Berry Global is a company which has grown through many acquisitions and now operate around 120 manufacturing sites in the U.S. Berry Global has over fifteen unique different plastic production processes. The processes will vary from plant-to-plant and, to name a few, include injection molding, blow molding, cast film, and blown film.

In February 2021, Chiller & Cooling and Compressed Air Best Practices Magazines interviewed members of the Berry Global Corporate Plant Engineering Team to gain an understanding of the work being done to improve system reliability and energy efficiency. The team members interviewed were Chris Tedford (Director of Corporate Plant Engineering), Daniel K. Pemberton (Corporate Project Engineer), and Tyler W. Lyons (Corporate Plant Engineering Manager).


Chris, what is the mission of the corporate engineering team at Berry Global?

We’ve had a Corporate Plant Engineering team for some time now and our primary objective is to help improve the reliability and efficiency of our manufacturing plant infrastructure and plant utilities. This means we cover a lot of ground including chilled water (cooling) systems, water treatment, compressed air, resin conveying systems, lighting, and electrical system safety and reliability. In our organization, some projects are plant led, where others require a very hands on approach with lots of onsite project management and some projects where we mainly help with the initial scoping and justification to get it ready for capital approval.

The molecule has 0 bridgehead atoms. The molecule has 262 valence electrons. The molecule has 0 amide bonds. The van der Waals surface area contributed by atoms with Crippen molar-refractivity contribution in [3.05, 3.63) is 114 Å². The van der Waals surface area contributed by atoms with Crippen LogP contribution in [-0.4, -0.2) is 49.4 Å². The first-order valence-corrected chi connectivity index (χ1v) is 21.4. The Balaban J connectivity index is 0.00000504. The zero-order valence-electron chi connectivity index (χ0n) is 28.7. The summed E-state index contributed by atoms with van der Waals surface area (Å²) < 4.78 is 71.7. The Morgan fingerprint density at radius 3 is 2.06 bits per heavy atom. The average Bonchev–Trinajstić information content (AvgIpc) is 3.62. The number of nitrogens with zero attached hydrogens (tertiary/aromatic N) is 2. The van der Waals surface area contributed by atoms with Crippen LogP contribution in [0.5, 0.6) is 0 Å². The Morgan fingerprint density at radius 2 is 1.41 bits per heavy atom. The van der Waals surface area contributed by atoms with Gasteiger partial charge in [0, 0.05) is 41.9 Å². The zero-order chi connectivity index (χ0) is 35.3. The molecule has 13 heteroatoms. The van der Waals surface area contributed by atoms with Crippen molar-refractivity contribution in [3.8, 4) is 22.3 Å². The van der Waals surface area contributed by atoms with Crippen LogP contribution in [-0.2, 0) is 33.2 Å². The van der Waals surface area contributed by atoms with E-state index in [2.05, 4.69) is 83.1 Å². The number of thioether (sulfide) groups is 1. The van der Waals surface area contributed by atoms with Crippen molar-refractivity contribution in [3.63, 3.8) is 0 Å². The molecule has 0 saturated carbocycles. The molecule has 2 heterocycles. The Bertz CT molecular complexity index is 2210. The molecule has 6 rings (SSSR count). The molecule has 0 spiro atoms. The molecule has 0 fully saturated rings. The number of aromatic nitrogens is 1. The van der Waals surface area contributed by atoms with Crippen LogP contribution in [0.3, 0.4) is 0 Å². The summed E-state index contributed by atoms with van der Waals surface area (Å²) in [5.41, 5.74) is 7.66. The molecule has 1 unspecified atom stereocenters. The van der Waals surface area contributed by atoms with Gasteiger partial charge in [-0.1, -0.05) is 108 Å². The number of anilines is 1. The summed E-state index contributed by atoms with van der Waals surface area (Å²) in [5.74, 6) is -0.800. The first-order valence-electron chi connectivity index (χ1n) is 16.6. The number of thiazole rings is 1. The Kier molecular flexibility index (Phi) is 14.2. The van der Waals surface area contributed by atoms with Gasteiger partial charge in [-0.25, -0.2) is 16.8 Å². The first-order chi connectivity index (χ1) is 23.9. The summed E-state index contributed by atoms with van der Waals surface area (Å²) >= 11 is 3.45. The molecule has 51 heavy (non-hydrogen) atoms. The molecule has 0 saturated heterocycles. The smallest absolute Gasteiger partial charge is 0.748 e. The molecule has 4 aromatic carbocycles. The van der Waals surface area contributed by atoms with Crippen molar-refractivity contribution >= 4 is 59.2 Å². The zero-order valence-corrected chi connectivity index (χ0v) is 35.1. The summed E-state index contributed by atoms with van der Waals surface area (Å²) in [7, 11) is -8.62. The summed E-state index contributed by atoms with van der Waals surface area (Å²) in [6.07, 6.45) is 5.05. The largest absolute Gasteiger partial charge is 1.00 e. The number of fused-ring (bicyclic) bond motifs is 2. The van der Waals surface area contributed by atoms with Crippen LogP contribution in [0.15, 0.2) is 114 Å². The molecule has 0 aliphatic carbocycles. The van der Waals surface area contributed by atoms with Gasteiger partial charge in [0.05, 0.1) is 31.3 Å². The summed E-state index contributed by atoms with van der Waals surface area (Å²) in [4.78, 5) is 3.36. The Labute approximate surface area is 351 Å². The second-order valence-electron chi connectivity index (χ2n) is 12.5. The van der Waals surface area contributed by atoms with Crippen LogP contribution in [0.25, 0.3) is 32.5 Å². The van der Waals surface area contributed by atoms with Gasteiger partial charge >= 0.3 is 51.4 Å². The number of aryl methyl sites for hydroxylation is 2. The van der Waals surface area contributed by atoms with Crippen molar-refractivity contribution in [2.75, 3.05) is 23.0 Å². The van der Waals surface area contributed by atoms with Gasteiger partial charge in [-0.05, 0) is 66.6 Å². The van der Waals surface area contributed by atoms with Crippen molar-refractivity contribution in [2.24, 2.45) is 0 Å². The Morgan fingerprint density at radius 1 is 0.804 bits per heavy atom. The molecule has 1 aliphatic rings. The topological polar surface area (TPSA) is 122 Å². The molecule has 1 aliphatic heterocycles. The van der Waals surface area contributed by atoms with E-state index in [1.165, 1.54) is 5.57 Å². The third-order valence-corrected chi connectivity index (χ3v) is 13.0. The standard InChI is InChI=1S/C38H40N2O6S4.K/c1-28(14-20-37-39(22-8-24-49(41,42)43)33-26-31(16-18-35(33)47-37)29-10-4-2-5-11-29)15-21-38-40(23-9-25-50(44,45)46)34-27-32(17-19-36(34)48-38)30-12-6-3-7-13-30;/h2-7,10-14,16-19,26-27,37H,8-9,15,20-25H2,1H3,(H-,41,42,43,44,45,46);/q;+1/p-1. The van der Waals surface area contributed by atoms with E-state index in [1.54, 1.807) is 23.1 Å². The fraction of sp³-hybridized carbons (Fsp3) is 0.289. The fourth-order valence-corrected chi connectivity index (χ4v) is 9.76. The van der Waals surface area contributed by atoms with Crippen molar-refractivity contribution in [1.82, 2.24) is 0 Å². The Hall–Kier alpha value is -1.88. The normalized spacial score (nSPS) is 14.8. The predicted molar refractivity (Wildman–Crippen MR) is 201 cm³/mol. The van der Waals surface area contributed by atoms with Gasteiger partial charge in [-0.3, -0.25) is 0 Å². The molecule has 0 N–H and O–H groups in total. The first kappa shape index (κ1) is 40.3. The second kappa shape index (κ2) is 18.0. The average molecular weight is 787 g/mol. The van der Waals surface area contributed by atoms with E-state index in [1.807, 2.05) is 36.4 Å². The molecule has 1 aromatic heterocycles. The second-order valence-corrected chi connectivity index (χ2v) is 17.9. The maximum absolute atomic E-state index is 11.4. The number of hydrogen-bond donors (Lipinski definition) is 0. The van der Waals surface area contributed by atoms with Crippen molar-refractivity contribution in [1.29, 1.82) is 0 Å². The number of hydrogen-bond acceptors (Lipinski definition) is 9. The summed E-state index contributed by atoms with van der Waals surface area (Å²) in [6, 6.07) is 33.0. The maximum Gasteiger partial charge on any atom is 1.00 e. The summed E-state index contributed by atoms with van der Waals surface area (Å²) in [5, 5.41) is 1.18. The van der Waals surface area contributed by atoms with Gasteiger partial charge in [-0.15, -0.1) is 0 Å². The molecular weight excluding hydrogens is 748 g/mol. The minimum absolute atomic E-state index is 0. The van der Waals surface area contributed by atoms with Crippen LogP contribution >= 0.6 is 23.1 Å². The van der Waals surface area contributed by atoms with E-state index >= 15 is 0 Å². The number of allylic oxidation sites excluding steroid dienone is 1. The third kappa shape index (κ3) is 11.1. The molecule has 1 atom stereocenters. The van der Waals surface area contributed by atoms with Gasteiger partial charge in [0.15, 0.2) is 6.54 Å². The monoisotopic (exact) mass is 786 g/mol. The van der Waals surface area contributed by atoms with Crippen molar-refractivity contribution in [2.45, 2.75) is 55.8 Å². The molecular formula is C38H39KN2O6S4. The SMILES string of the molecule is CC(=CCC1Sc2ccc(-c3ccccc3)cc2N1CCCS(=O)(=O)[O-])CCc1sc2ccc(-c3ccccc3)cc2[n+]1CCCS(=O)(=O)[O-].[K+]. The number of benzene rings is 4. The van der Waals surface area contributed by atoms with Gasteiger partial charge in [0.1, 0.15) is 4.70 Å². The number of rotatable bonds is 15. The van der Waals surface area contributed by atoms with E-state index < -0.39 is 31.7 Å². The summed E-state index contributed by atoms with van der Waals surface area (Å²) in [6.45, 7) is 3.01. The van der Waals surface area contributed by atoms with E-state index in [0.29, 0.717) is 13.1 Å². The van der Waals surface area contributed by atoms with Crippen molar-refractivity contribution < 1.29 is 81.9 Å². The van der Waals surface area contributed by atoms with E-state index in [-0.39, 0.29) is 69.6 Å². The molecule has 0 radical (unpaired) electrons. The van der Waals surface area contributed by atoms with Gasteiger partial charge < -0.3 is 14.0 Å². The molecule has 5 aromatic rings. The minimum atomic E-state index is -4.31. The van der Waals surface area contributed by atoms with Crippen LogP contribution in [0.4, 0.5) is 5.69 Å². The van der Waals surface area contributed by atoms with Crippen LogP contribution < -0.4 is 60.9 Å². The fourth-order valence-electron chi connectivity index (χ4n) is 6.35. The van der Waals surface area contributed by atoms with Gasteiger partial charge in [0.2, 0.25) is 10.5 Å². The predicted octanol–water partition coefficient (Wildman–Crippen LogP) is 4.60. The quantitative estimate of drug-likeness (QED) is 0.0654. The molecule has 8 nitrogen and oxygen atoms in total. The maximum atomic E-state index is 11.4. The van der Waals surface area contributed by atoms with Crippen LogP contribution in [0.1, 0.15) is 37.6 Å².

The team is working to develop subject matter experts in key areas. Daniel Pemberton focuses on compressed air systems and Tyler Lyons focuses on chillers, cooling towers, and cooling systems in general.

Having grown by acquisition, we are well accustomed to the discovery process of bringing a new facility into our organization. Over time our plants have taken different approaches on how to expand their infrastructure systems to meet the needs of plant expansions. Many of the plants have added equipment to meet the needs of production, which has led to poorly optimized systems. Trying to drive consistency across our plants is a challenge we have taken on. Our team has done a great job of creating a centralized inventory of assets and using that to identify, prioritize, develop, and ultimately execute on these opportunities.


An air compressor room with single-stage rotary screw air compressors and refrigerated compressed air dryers.


Daniel, Can you describe the work being done with compressed air systems?

Compressed air is a relatively new initiative, at the corporate level. The plants obviously have been managing compressed air for a long time.

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The inefficiency of fossil fuels, along with the negative environmental impact coming from their burning and resulting emissions, is driving companies to find alternative heating and cooling solutions. While renewable sources – such as wind and solar power – are decreasing this impact, other fossil fuel-burning sources need to be replaced with electric-driven alternatives to fully realize their emissions reduction potential. New vapor compression technology can help reduce heating and cooling operations while providing these additional CO2 emissions reductions.

Air-to-water heat pumps provide much more efficient heating compared to fossil fuel-sourced solutions. They are approximately 3.5 times more efficient than boilers, before accounting for the transmission and distribution losses. Even with the inefficiencies of the power generation needed to fuel electric heat pumps, there is still an opportunity for this air-to-water heat pump to realize about 35% operating cost reduction, as well as 60% emissions reduction.